"The bigger they are, the harder they fall." It's the worst nightmare of every investor in today's market -- buying a rocket stock just before it takes a nosedive.

Sometimes, stocks do rise for a reason. But sometimes, the rise becomes the reason. No matter how often we caution them not to, investors do have a habit of buying "hot" stocks, and trusting momentum to keep 'em moving upwards.

But if the price goes up too much, even a great company can turn into a lousy investment. (And if the company was less than great in the first place ...) Below, I list a few stocks that might fit that bill. According to the smart folks at finviz.com, these companies' shares have more than doubled over the past year, and they just might be ripe to fall back to earth.

Company

Recent Price

CAPS Rating (out of 5):

Akamai (Nasdaq: AKAM)

$45.72

*****

Deckers Outdoor (Nasdaq: DECK)

$164.92

**

Crocs (Nasdaq: CROX)

$11.90

*

Companies are selected by screening for 100% and higher price appreciation over the last 12 months on finviz.com. Five stars = highest possible CAPS rating; one star = lowest. Current pricing provided by Yahoo! Finance. CAPS ratings from Motley Fool CAPS.

All the news that's fit to ignore
According to the Commerce Department, consumer spending slid 1.2% in May. (Surprise!) In response, investors have gone out and … bought shoemakers, judging by two of the three candidates in today's list. Even at today's lofty prices, the stocks still have their fans.

According to All-Star investor silentrumble, "the market has been waiting for the UGG 'fad' to hit the wall for several years now." Apparently, it's been waiting in vain. "Deckers has done a tremendous job of expanding the UGG brand into footware outside of the winter boots category and even into UGG accessories," silentrumble continued. "At some point, UGG could become an international brand separate from the original sheep wool boots -- similar to how NIKE (NYSE: NKE) is light years away from being limited to a high-top basketball shoe company."

Similarly, Stockpickingguru argues that Crocs has also "Survived the FAD phase." Now that it's proved itself capable of earning profits, Crocs "now has a good growth period ahead."

Yet most investors seem to have their doubts. According to our CAPS community at large, neither Crocs nor Decker enjoys prospects justifying even a mediocre three-star rating. Fortunately, we've got one more stock to choose from -- and this one enjoys much stronger support.

The bull case for Akamai
Why buy Akamai? CAPS member MassLibertarian argues: "As need for quicker mobile browsing becomes more important to the everyday consumer, more and more companies will turn to Akamai to improve their mobile websites."

Blastman9 agrees: "Akamai's growth into the mobile market will propel this stock for many years to come."

Growth in mobile browsing isn't Akamai's only driving force, either. Randseed reminds us that the plain ol' Internet isn't going anywhere, either. "Companies are wanting to reduce costs and administration hassles by outsourcing. Akamai is in a fantastic position to do just that, and has no major competitor."

Now, that last bit may be going just a bit far. Randseed may not see anyone out there gunning for Akamai, but Rackspace (NYSE: RAX), Digital River (Nasdaq: DRIV), and Open Text (Nasdaq: OTEX) all say that they, at least, consider Akamai their rival. But let's leave that quibble aside for a moment, and focus on Akamai proper.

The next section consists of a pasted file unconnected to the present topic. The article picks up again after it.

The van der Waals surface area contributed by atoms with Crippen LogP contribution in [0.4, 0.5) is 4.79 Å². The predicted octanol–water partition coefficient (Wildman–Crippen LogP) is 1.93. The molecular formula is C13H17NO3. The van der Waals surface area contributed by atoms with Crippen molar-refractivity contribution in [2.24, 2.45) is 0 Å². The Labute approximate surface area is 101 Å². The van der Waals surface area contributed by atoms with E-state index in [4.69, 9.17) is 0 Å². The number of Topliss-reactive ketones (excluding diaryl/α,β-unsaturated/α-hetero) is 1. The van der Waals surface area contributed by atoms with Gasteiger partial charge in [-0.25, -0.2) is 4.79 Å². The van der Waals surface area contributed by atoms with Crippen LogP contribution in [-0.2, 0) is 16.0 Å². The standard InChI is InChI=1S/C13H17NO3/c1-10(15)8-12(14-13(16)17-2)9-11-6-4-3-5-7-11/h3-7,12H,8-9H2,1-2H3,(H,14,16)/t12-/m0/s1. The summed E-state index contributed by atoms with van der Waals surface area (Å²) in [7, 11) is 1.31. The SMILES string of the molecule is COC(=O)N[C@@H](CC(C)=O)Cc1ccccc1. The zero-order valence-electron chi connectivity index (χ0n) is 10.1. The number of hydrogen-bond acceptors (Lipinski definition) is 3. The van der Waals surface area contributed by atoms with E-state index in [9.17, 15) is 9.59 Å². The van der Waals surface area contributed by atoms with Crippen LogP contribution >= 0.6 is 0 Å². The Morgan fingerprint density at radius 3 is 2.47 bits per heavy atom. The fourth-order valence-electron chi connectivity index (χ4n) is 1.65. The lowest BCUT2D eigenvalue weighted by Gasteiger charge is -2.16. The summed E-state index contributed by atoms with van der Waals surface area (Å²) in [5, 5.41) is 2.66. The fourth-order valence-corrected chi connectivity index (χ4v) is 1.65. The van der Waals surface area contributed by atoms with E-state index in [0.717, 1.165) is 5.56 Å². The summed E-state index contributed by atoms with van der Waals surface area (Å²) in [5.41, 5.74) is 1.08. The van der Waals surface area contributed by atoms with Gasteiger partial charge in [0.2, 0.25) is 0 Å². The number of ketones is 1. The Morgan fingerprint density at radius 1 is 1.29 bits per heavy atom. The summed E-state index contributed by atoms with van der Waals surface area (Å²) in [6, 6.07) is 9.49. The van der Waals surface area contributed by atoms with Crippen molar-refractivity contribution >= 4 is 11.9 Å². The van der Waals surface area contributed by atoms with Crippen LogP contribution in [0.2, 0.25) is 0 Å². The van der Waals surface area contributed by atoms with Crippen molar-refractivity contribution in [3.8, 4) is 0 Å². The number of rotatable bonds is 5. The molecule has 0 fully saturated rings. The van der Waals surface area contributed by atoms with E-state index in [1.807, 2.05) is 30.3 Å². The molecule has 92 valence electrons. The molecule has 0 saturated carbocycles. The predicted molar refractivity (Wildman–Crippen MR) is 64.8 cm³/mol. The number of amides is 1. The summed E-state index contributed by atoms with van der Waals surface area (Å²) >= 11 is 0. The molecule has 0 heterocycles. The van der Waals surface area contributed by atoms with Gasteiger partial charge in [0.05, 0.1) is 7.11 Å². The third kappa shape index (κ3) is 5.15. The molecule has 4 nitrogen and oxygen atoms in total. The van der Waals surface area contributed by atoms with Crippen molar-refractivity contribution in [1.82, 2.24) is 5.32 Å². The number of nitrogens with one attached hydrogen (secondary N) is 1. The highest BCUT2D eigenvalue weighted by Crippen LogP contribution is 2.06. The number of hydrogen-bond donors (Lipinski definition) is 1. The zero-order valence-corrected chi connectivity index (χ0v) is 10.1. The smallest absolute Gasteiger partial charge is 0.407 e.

At least at first glance, this company appears wildly overpriced relative to its prospects. With a 57 P/E and a 14.5% projected growth rate, the math doesn't look good. On the plus side, the company sports a small net cash position on its balance sheet, and generates strong free cash flow to keep it that way -- enough cash, in fact, to drop the stock's price-to-free cash flow ratio down to about 24.

Don't get me wrong -- I agree that Akamai has a strong business going. But relative to the three rivals named above, Akamai also seems to be selling for a sizeable premium on an enterprise value-to-free cash flow-to-growth basis. Scratching out a few numbers on the back of a proverbial envelope, I see Open Text selling for about a 1.3 ratio, while Digital River and Rackspace score about a 1.2 EV/FCF/growth ratio. Akamai, however, fetches 1.6.

Time to chime in
Personally, I incline toward buying companies where the enterprise value divided by free cash flow is a number lower than the growth rate -- a rarity in the growth stock world that these companies inhabit. That's why I won't be buying any of them.

If you consider yourself a "growth investor," however, and you're inclined to roll the dice on "the next big thing" in hopes it outperforms expectations, I'd suggest that you least limit your risk. Buy one of the slightly less overvalued alternatives named above. Leave Akamai to the high-stakes gamblers. Sooner or later, they're going to lose, the stock price will drop, and that will be your chance to pounce.

That's my opinion, anyway. What do you think?

Akamai Technologies, Open Text, and Rackspace Hosting are Motley Fool Rule Breakers picks, and The Fool owns shares of Open Text, but Fool contributor Rich Smith does not own shares of any company named above. (Or had you guessed that already?) 

You can find Rich on CAPS, publicly pontificating under the handle TMFDitty, where he's currently ranked No. 481 out of more than 165,000 members. The Fool has a disclosure policy.